DONT BE MISLEADING! The largest holder of US Treasury is the Social Security Trust w/ almost 3 trillions dollars!!!! China is the largest foreign holder. Guys I've said it once and i'll say it again that America just owes itself and if need be social security trust will just buy more. look to it as the mysterious direct bidder. Geeeeeeez.  I do not like to be mislead and this title is misleading.  

 

http://www.ssa.gov/cgi-bin/investheld.cgi

 

Tue, 02/16/2010 - 13:06 | Link to Comment WaterWings
WaterWings's picture

Typical. High on your own supply. But we've seen this with every fiat currency - always ends the same - we just never know how much is left in the hourglass.

Tue, 02/16/2010 - 13:09 | Link to Comment THE DORK OF CORK
THE DORK OF CORK's picture

Hey maybe yee guys over there will started saving again  - a strange idea I know but you never know it could work.

Tue, 02/16/2010 - 13:23 | Link to Comment hedgeless_horseman
hedgeless_horseman's picture

Again?  Not any more likely than wee Irish sobering up and getting UE under control.

Tue, 02/16/2010 - 13:32 | Link to Comment THE DORK OF CORK
THE DORK OF CORK's picture

A American who thinks he is a alcoholic can solve his problem very easily - move to Ireland.

Tue, 02/16/2010 - 13:26 | Link to Comment Anonymous
Tue, 02/16/2010 - 23:28 | Link to Comment Anonymous
Wed, 02/17/2010 - 02:46 | Link to Comment Tethys
Tethys's picture

I'm definitely not an expert (and somewhat prone to conspiracy theories, or, more kindly put, looking for an underlying pattern or cause to seemingly unrelated or puzzling events), but your point was clearly laid out and made me think.

Isn't it relevant to your argument that they sold $38.8 billion, but only bought $4.6 billion in bonds?  It seems to me that the goal was to dump $34.2 billion in debt, and the bond purchase was just misdirection - e.g., to give the impression that they have confidence in the long term prospects  of the US while unloading as much debt as they can.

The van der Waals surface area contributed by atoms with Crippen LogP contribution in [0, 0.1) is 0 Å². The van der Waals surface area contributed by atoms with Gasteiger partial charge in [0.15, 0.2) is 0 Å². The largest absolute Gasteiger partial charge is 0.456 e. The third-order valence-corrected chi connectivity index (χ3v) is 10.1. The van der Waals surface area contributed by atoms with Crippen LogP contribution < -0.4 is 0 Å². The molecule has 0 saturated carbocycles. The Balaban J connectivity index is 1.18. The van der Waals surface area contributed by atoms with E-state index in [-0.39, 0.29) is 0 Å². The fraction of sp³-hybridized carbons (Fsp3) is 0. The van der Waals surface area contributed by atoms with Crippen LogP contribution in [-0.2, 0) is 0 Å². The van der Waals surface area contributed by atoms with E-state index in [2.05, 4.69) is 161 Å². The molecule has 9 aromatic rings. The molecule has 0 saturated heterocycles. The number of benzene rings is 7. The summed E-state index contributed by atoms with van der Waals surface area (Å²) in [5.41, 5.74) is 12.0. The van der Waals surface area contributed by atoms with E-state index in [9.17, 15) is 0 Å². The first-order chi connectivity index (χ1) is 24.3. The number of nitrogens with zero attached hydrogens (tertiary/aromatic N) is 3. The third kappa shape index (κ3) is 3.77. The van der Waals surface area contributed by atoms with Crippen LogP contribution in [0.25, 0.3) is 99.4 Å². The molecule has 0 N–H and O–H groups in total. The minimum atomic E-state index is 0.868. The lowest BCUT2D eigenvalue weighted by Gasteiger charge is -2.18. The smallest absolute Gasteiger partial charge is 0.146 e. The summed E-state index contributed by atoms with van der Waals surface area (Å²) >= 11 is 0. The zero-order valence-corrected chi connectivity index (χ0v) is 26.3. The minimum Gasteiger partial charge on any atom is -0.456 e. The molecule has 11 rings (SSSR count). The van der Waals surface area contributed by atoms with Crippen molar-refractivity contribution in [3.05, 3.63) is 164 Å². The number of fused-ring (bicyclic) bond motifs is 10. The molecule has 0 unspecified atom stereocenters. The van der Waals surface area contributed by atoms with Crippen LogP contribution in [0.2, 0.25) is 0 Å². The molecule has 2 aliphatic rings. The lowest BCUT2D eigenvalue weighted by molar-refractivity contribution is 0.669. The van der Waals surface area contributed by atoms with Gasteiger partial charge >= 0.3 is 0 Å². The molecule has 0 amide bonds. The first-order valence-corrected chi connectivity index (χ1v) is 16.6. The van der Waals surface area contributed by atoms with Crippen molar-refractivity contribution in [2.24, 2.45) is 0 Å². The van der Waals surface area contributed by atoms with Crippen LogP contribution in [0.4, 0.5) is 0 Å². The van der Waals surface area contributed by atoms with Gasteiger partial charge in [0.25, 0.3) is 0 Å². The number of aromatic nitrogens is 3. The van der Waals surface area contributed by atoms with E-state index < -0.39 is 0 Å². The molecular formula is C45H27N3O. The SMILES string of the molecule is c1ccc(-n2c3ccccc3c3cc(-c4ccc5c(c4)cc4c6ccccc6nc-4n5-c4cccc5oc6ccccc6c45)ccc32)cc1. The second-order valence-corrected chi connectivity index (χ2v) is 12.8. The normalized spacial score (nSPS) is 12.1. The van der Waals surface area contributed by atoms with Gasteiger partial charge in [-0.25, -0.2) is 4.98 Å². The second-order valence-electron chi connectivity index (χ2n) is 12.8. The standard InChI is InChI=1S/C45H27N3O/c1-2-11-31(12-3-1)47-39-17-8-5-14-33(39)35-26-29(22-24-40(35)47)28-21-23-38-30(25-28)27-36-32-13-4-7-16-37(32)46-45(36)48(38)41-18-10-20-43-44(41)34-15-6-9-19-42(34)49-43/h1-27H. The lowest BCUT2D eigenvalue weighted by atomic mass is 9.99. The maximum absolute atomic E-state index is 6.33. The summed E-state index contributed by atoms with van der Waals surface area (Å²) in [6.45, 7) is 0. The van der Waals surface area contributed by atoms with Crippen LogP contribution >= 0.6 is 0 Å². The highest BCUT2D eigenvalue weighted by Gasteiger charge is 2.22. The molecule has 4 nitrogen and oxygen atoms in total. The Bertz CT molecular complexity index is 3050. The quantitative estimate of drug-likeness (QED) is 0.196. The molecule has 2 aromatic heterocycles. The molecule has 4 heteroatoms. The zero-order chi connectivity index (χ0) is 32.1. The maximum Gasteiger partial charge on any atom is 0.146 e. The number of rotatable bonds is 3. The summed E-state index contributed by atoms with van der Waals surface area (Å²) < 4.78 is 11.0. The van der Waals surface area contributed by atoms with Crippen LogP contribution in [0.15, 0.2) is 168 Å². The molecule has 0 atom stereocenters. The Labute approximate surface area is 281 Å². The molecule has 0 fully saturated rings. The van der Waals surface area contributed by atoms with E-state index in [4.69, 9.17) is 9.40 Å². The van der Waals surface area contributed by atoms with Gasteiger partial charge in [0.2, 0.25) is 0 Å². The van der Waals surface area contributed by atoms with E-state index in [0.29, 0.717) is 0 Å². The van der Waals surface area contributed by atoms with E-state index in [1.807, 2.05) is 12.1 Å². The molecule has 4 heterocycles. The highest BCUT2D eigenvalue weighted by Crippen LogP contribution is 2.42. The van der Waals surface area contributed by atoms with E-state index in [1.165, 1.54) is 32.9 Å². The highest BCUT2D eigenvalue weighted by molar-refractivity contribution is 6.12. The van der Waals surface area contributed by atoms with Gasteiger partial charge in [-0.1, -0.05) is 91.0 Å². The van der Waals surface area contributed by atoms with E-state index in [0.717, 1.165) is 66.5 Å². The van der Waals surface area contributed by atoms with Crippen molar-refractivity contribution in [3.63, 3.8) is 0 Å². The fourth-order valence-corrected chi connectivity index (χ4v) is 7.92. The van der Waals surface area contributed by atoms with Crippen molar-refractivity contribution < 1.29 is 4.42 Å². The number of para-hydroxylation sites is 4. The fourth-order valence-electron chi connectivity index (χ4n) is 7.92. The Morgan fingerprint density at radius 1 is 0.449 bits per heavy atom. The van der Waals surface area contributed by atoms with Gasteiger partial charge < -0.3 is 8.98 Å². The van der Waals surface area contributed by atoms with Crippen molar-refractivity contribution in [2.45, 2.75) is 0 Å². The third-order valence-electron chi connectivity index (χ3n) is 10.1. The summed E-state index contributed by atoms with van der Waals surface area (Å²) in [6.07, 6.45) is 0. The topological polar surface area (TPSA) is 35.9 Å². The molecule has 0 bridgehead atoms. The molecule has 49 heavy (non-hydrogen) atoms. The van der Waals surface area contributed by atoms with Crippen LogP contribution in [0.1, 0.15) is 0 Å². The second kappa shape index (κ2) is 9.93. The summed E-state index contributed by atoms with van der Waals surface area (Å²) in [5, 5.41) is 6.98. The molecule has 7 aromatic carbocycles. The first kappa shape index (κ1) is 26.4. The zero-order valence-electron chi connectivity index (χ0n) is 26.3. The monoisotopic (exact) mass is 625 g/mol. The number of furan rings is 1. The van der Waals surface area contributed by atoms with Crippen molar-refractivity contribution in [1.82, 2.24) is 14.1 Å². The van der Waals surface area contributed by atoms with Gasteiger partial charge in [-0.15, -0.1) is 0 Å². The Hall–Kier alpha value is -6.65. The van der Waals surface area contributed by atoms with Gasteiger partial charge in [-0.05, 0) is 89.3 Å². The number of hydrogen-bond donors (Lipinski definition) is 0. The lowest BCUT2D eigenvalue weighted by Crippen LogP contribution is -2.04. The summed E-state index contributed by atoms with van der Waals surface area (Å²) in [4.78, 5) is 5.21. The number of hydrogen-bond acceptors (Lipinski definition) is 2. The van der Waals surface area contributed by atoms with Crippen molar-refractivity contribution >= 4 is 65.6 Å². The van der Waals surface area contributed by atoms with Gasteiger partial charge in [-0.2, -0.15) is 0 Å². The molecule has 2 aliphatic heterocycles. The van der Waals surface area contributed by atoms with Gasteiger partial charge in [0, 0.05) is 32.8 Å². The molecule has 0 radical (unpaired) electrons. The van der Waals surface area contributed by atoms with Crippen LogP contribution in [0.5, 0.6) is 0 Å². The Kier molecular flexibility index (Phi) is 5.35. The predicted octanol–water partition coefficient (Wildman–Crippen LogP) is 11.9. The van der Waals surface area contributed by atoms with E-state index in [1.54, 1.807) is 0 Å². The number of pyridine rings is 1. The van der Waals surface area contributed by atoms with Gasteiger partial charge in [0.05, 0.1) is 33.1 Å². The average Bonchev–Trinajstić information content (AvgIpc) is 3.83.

When you find something like this that clearly doesn't make sense, it may be an indication that one or more of your underlying assumptions are wrong.  This may be the case if you assume that the Chinese believe they have a chance in hell of ever being fully repaid on their longer term investments in the US.  Sure they threw away another $4.6 billion, but they have to keep markets calm while they unload as much of their shorter term stuff as possible - some might consider that a wise investment and the reason they went for the longer end of the curve (maximum bang for the buck in terms of conveying confidence).

For those of us who tend towards conspiracy theories, once you take in the possibility that the Chinese have essentially written off a huge portion of their investment, it's fun to guess at the end game.  My current favorite theory du jour is that they are selling the short term stuff that they feel they still have a chance at, misdirecting with long term stuff, and buying a chunk under the table via the UK.  When the time comes, they will sell off the under-the-table lot at a strategic point, thereby causing a failed auction and the end of the US as we know it, with no smoking gun pointing to themselves as the culprit.  Then they de-peg their currency, take the loss on remaining outstanding longer-term treasuries, and slip into their new role as dominant superpower.

Of course my lack of in-depth knowledge of the markets and what is truly going on probably made that last paragraph a waste of time for anyone who read it. Please accept my apology in advance.

Wed, 02/17/2010 - 15:56 | Link to Comment WaterWings
WaterWings's picture